Vis enkel innførsel

dc.contributor.authorSandvik, Hanno
dc.contributor.authorHilmo, Olga
dc.contributor.authorHenriksen, Snorre
dc.contributor.authorElven, Reidar
dc.contributor.authorÅsen, Per Arvid
dc.contributor.authorHegre, Hanne
dc.contributor.authorPedersen, Oddvar
dc.contributor.authorPedersen, Per Anker
dc.contributor.authorSolstad, Heidi
dc.contributor.authorVandvik, Vigdis
dc.contributor.authorWestergaard, Kristine Bakke
dc.contributor.authorØdegaard, Frode
dc.contributor.authorÅström, Sandra Charlotte Helene
dc.contributor.authorElven, Hallvard
dc.contributor.authorEndrestøl, Anders
dc.contributor.authorGammelmo, Øivind
dc.contributor.authorHatteland, Bjørn Arild
dc.contributor.authorSolheim, Halvor
dc.contributor.authorNordén, Björn
dc.contributor.authorSundheim, Leif
dc.contributor.authorTalgø, Venche
dc.contributor.authorFalkenhaug, Tone
dc.contributor.authorGulliksen, Bjørn
dc.contributor.authorJelmert, Anders
dc.contributor.authorOug, Eivind
dc.contributor.authorSundet, Jan Henry
dc.contributor.authorForsgren, Elisabet
dc.contributor.authorFinstad, Anders Gravbrøt
dc.contributor.authorHesthagen, Trygve H.
dc.contributor.authorNedreaas, Kjell Harald
dc.contributor.authorWienerroither, Rupert
dc.contributor.authorHusa, Vivian
dc.contributor.authorFredriksen, Stein
dc.contributor.authorSjøtun, Kjersti
dc.contributor.authorSteen, Henning
dc.contributor.authorHansen, Haakon
dc.contributor.authorHamnes, Inger Sofie
dc.contributor.authorKarlsbakk, Egil
dc.contributor.authorMagnusson, Christer
dc.contributor.authorYtrehus, Bjørnar
dc.contributor.authorPedersen, Hans Christian
dc.contributor.authorSwenson, Jon
dc.contributor.authorSyvertsen, Per Ole
dc.contributor.authorStokke, Bård Gunnar
dc.contributor.authorGjershaug, Jan Ove
dc.contributor.authorDolmen, Dag
dc.contributor.authorKjærstad, Gaute
dc.contributor.authorJohnsen, Stein Ivar
dc.contributor.authorJensen, Thomas Correll
dc.contributor.authorHassel, Kristian
dc.contributor.authorGederaas, Lisbeth
dc.PublishedEcological Solutions and Evidence. 2020, 1 .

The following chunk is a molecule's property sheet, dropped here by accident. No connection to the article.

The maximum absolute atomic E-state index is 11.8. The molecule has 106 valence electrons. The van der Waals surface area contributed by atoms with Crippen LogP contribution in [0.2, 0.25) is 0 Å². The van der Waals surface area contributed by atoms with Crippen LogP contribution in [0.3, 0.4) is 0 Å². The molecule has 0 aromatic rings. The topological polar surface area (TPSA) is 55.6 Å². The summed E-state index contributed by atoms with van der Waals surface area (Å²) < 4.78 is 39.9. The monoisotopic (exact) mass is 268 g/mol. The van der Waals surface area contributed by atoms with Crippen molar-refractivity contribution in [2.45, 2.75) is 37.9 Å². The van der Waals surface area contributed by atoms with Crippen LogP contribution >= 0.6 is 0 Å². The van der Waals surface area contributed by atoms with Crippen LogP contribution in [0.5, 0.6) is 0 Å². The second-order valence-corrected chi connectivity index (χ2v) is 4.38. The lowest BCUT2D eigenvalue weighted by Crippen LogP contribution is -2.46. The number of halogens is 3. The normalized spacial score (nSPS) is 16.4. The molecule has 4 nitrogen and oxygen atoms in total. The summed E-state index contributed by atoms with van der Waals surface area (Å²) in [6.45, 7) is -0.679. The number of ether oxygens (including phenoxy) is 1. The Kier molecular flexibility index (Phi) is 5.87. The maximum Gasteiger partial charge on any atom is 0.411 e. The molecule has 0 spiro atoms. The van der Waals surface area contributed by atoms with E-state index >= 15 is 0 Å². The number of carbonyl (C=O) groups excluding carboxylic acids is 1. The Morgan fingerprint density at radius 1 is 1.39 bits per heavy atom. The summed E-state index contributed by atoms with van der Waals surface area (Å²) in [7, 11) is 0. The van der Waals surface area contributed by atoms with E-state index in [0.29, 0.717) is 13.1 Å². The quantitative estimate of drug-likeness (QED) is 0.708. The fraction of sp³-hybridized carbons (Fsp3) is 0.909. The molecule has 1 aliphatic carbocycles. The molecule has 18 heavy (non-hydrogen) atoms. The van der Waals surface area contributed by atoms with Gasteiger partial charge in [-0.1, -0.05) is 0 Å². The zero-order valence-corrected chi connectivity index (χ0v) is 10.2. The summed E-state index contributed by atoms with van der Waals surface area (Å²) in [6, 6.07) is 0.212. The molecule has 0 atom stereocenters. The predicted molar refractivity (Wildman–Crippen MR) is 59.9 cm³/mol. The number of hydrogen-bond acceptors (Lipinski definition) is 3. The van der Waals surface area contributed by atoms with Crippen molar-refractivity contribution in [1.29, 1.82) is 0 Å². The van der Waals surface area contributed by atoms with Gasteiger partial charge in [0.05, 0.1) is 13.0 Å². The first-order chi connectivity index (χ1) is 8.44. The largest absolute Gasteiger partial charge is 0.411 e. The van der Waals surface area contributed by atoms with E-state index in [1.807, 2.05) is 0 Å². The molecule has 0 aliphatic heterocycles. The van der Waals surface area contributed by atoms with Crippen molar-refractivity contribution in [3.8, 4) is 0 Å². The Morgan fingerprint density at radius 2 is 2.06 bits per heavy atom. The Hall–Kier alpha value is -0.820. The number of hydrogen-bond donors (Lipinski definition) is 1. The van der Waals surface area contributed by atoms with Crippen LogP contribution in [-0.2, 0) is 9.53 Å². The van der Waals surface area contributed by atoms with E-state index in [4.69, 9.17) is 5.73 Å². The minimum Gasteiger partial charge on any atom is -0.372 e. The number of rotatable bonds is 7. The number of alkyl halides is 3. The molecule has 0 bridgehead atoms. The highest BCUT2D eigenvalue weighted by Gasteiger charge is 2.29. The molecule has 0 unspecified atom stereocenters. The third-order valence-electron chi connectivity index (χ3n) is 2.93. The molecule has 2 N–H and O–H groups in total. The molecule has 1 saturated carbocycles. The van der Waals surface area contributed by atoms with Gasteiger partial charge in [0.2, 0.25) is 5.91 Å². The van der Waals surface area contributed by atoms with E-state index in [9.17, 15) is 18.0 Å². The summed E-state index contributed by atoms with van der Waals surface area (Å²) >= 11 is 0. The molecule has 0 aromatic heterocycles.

dc.description.abstract1. Due to globalisation, trade and transport, the spread of alien species is increasing dramatically. Some alien species become ecologically harmful by threatening native biota. This can lead to irreversible changes in local biodiversity and ecosystem functioning, and, ultimately, to biotic homogenisation. 2. We risk‐assessed all alien plants, animals, fungi and algae, within certain delimitations, that are known to reproduce in Norway. Mainland Norway and the Arctic archipelago of Svalbard plus Jan Mayen were treated as separate assessment areas. Assessments followed the Generic Ecological Impact Assessment of Alien Species (GEIAA) protocol, which uses a fully quantitative set of criteria. 3. A total of 1,519 species were risk‐assessed, of which 1,183 were species reproducing in mainland Norway. Among these, 9% were assessed to have a severe impact, 7% high impact, 7% potentially high impact, and 49% low impact, whereas 29% had no known impact. In Svalbard, 16 alien species were reproducing, one of which with a severe impact. 4. The impact assessments also covered 319 so‐called door‐knockers, that is, species that are likely to establish in Norway within 50 years, and 12 regionally alien species. Of the door‐knockers, 8% and 10% were assessed to have a severe and high impact, respectively. 5. The impact category of most species was driven by negative interactions with native species, transformation of threatened ecosystems, or genetic contamination. The proportion of alien species with high or severe impact varied significantly across the different pathways of introduction, taxonomic groups, time of introduction and the environments colonised, but not across continents of origin. 6. Given the large number of alien species reproducing in Norway and the preponderance of species with low impact, it is neither realistic nor necessary to eradicate all of them. Our results can guide management authorities in two ways. First, the use of quantitative assessment criteria facilitates the prioritisation of management resources across species. Second, the background information collected for each species, such as introduction pathways, area of occupancy and ecosystems affected, helps designing appropriate management measures.en_US
dc.rightsNavngivelse 4.0 Internasjonal*
dc.subjectInvasion biologyen_US
dc.titleAlien species in Norway: Results from quantitative ecological impact assessmentsen_US
dc.title.alternativeFremmede arter i Norge: resultater fra kvantitative økologiske risikovurderingeren_US
dc.typeJournal articleen_US
dc.rights.holderCopyright 2020 The Authors.en_US
dc.source.journalEcological Solutions and Evidenceen_US
dc.relation.projectArtsdatabanken: Fremmede arteren_US
dc.subject.nsiVDP::Økologi: 488en_US
dc.subject.nsiVDP::Ecology: 488en_US
dc.identifier.citationEcological Solutions and Evidence. 2020, 1 (1), e12006.en_US

Tilhørende fil(er)


Denne innførselen finnes i følgende samling(er)

Vis enkel innførsel

Navngivelse 4.0 Internasjonal
Med mindre annet er angitt, så er denne innførselen lisensiert som Navngivelse 4.0 Internasjonal